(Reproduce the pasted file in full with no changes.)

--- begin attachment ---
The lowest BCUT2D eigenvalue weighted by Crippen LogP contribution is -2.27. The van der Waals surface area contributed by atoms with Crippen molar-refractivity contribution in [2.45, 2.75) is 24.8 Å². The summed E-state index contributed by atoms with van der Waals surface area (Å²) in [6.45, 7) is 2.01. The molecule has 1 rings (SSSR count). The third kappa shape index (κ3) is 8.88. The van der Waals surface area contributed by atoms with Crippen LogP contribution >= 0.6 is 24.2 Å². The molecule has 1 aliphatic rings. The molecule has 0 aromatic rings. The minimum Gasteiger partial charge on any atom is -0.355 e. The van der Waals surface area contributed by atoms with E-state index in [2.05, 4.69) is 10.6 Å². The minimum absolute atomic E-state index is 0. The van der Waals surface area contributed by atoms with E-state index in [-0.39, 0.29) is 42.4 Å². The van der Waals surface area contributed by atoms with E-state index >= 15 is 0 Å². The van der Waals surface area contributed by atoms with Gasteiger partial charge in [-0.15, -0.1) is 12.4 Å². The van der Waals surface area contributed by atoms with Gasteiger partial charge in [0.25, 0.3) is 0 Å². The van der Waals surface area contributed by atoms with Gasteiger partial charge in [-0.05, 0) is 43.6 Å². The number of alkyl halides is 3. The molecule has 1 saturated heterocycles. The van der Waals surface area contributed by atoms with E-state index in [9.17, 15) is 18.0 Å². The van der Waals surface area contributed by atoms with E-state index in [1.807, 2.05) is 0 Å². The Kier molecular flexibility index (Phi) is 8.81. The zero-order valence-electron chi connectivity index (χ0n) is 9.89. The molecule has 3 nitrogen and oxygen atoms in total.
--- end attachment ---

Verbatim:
The lowest BCUT2D eigenvalue weighted by Crippen LogP contribution is -2.27. The van der Waals surface area contributed by atoms with Crippen molar-refractivity contribution in [2.45, 2.75) is 24.8 Å². The summed E-state index contributed by atoms with van der Waals surface area (Å²) in [6.45, 7) is 2.01. The molecule has 1 rings (SSSR count). The third kappa shape index (κ3) is 8.88. The van der Waals surface area contributed by atoms with Crippen LogP contribution >= 0.6 is 24.2 Å². The molecule has 1 aliphatic rings. The molecule has 0 aromatic rings. The minimum Gasteiger partial charge on any atom is -0.355 e. The van der Waals surface area contributed by atoms with E-state index in [2.05, 4.69) is 10.6 Å². The minimum absolute atomic E-state index is 0. The van der Waals surface area contributed by atoms with E-state index in [-0.39, 0.29) is 42.4 Å². The van der Waals surface area contributed by atoms with E-state index >= 15 is 0 Å². The van der Waals surface area contributed by atoms with Gasteiger partial charge in [-0.15, -0.1) is 12.4 Å². The van der Waals surface area contributed by atoms with Gasteiger partial charge in [0.25, 0.3) is 0 Å². The van der Waals surface area contributed by atoms with Gasteiger partial charge in [-0.05, 0) is 43.6 Å². The number of alkyl halides is 3. The molecule has 1 saturated heterocycles. The van der Waals surface area contributed by atoms with E-state index in [9.17, 15) is 18.0 Å². The van der Waals surface area contributed by atoms with E-state index in [1.807, 2.05) is 0 Å². The Kier molecular flexibility index (Phi) is 8.81. The zero-order valence-electron chi connectivity index (χ0n) is 9.89. The molecule has 3 nitrogen and oxygen atoms in total.